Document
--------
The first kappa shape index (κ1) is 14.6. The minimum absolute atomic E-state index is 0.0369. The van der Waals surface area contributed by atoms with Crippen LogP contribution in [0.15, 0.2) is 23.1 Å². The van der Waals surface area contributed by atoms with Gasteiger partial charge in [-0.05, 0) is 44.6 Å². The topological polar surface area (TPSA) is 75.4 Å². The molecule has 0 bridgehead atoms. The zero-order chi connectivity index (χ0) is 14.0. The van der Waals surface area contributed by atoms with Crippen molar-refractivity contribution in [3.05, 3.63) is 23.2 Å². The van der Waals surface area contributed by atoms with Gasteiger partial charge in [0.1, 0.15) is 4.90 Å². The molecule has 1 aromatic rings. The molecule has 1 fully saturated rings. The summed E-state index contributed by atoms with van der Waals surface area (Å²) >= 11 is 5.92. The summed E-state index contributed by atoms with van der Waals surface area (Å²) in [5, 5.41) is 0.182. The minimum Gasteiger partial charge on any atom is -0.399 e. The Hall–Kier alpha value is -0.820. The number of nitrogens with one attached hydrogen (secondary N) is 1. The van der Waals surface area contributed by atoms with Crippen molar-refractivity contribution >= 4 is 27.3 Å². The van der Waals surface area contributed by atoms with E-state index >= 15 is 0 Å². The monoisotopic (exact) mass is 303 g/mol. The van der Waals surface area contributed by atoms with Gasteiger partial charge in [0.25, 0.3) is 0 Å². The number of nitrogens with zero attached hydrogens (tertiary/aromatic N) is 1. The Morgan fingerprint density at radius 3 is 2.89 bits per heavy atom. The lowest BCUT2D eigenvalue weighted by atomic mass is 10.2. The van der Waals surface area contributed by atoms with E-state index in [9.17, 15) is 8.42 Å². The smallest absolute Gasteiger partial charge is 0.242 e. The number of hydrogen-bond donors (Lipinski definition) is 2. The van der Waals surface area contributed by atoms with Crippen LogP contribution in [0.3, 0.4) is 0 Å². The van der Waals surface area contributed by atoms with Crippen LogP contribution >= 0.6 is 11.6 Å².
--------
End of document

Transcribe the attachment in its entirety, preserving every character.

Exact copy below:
The first kappa shape index (κ1) is 14.6. The minimum absolute atomic E-state index is 0.0369. The van der Waals surface area contributed by atoms with Crippen LogP contribution in [0.15, 0.2) is 23.1 Å². The van der Waals surface area contributed by atoms with Gasteiger partial charge in [-0.05, 0) is 44.6 Å². The topological polar surface area (TPSA) is 75.4 Å². The molecule has 0 bridgehead atoms. The zero-order chi connectivity index (χ0) is 14.0. The van der Waals surface area contributed by atoms with Crippen molar-refractivity contribution in [3.05, 3.63) is 23.2 Å². The van der Waals surface area contributed by atoms with Gasteiger partial charge in [0.1, 0.15) is 4.90 Å². The molecule has 1 aromatic rings. The molecule has 1 fully saturated rings. The summed E-state index contributed by atoms with van der Waals surface area (Å²) >= 11 is 5.92. The summed E-state index contributed by atoms with van der Waals surface area (Å²) in [5, 5.41) is 0.182. The minimum Gasteiger partial charge on any atom is -0.399 e. The Hall–Kier alpha value is -0.820. The number of nitrogens with one attached hydrogen (secondary N) is 1. The van der Waals surface area contributed by atoms with Crippen molar-refractivity contribution >= 4 is 27.3 Å². The van der Waals surface area contributed by atoms with E-state index >= 15 is 0 Å². The monoisotopic (exact) mass is 303 g/mol. The van der Waals surface area contributed by atoms with Gasteiger partial charge in [0.25, 0.3) is 0 Å². The number of nitrogens with zero attached hydrogens (tertiary/aromatic N) is 1. The Morgan fingerprint density at radius 3 is 2.89 bits per heavy atom. The lowest BCUT2D eigenvalue weighted by atomic mass is 10.2. The van der Waals surface area contributed by atoms with E-state index in [9.17, 15) is 8.42 Å². The smallest absolute Gasteiger partial charge is 0.242 e. The number of hydrogen-bond donors (Lipinski definition) is 2. The van der Waals surface area contributed by atoms with Crippen LogP contribution in [0.3, 0.4) is 0 Å². The van der Waals surface area contributed by atoms with Crippen LogP contribution >= 0.6 is 11.6 Å².